In medias res does not mean that a story is narrated from its middle. It means that a story begins in the middle of events instead of introducing the characters and the setting first (this is called ab ovo, "from the egg onwards").
Stephenie Meyer's Twilight does not employ in medias res: the novel opens with a slow and quiet scene in which the protagonist moves to a new home; we learn of her family background, and her new surroundings are extensively described. The events that are relevant to the story in Twilight begin after this introduction and not "in the middle of things".
Horace coined the term in medias res when he praised Homer's Iliad in his Ars Poetica for not beginning his narration of the Trojan War at its beginning but in the middle of things. The Iliad begins at a point in the story where Troja is already besieged by the Greeks and Chryseis is held captive by Agamemnon. The narration does not start in the middle (where Hector bursts through the defensive wall) or near the climax (when Achilles stabs Hector), but it does start in the middle of an existing problem.
The following schema illustrates the difference between narration that begins in the middle of a story, and a story that begins in medias res:
You can think of a story that begins in medias res as one story in a sequence of stories. For example, the Iliad is preceded by the works of Euripides, Sophocles, and other literary works and legends about the Trojan War. Twilight on the other hand is the first story told in its world and it does not have a prehistory that its protagonist is already involved in at the beginning of the narration. Bella's story begins as she moves to Forks and meets Edward there.
Stories that begin in the middle, usually tell their beginning "in flashback". A flashback is "an interjected scene that takes the narrative back in time from the current point in the story" (from Wikipedia). Sometimes a large part of the story or all of its beginning is told in flashback from its middle, as in the Odyssey:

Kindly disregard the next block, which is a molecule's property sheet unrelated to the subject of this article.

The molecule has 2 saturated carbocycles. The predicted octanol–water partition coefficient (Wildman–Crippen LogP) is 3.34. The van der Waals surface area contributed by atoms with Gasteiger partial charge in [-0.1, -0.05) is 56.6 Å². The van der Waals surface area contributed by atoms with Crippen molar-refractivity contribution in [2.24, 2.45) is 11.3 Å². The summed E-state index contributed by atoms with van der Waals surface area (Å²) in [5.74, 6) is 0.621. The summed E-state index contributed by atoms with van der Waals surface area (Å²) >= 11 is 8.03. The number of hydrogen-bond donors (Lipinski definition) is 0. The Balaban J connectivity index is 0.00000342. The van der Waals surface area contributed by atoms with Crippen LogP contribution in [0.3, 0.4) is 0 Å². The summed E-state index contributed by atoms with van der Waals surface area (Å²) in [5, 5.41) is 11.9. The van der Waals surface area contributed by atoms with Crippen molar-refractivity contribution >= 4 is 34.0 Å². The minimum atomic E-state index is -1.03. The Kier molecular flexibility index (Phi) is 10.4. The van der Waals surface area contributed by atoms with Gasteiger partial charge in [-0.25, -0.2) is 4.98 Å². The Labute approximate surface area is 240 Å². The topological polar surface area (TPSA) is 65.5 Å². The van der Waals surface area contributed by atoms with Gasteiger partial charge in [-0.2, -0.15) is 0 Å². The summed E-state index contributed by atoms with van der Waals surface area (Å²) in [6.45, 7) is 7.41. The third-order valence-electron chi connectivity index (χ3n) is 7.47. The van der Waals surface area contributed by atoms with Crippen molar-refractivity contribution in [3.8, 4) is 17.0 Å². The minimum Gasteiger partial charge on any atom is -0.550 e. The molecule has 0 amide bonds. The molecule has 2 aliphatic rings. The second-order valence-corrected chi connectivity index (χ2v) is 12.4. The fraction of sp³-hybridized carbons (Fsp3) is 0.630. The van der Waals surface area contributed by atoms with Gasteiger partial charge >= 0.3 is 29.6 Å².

In the Odyssey, most of the adventures that befell Odysseus on his journey home from Troy are told in flashback by Odysseus when he is at the court of the Phaeacians. The use of flashback enables the author to start the story from a point of high interest and to avoid the monotony of chronological exposition. (Encyclopædia Britannica, s.v. Flashback)
In my schema above, the dotted part of the story that begins in the middle is told in flashback. See also the illustration below.
Apart from stories that begin in medias res and stories that begin in the middle, there are also stories that prepend an episode from the middle to their beginning. These stories employ a
A flashforward is "a scene that temporarily takes the narrative forward in time from the current point of the story" (from Wikipedia). Often, especially in crime fiction, a flashforward is used as a prologue.
The following illustration shows a narrative beginning in the middle of the story and recounting the beginning of the story in flashback (left) as well as a flashforward to the middle of the story prepended to the narrative (right):
I believe "flashforward" is the term you are looking for. There is no special term for narratives that begin with a flashforward.
There is a term for a story told in reverse order from the end to the beginning, and that is "reverse chronology", but that is not what you're asking.